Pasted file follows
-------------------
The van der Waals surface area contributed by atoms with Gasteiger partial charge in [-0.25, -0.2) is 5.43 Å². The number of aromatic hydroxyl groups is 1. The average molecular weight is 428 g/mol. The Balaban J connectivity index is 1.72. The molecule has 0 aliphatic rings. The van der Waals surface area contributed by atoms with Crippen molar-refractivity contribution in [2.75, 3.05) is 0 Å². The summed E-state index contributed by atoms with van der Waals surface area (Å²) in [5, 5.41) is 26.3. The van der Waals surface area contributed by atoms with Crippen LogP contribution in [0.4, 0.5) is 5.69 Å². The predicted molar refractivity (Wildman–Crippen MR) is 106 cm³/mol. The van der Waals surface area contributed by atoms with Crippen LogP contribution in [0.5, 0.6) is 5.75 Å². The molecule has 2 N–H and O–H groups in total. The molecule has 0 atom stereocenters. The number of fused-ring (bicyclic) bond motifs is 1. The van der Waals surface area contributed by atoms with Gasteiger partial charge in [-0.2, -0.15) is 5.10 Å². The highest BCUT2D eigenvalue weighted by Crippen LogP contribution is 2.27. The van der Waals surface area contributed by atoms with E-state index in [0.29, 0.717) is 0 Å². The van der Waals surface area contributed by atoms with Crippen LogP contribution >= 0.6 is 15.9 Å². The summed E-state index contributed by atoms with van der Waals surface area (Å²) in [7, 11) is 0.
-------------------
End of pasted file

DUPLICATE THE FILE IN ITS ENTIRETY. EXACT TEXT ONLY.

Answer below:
The van der Waals surface area contributed by atoms with Gasteiger partial charge in [-0.25, -0.2) is 5.43 Å². The number of aromatic hydroxyl groups is 1. The average molecular weight is 428 g/mol. The Balaban J connectivity index is 1.72. The molecule has 0 aliphatic rings. The van der Waals surface area contributed by atoms with Crippen molar-refractivity contribution in [2.75, 3.05) is 0 Å². The summed E-state index contributed by atoms with van der Waals surface area (Å²) in [5, 5.41) is 26.3. The van der Waals surface area contributed by atoms with Crippen LogP contribution in [0.4, 0.5) is 5.69 Å². The predicted molar refractivity (Wildman–Crippen MR) is 106 cm³/mol. The van der Waals surface area contributed by atoms with Crippen LogP contribution in [0.5, 0.6) is 5.75 Å². The molecule has 2 N–H and O–H groups in total. The molecule has 0 atom stereocenters. The number of fused-ring (bicyclic) bond motifs is 1. The van der Waals surface area contributed by atoms with Gasteiger partial charge in [-0.2, -0.15) is 5.10 Å². The highest BCUT2D eigenvalue weighted by Crippen LogP contribution is 2.27. The van der Waals surface area contributed by atoms with E-state index in [0.29, 0.717) is 0 Å². The van der Waals surface area contributed by atoms with Crippen LogP contribution >= 0.6 is 15.9 Å². The summed E-state index contributed by atoms with van der Waals surface area (Å²) in [7, 11) is 0.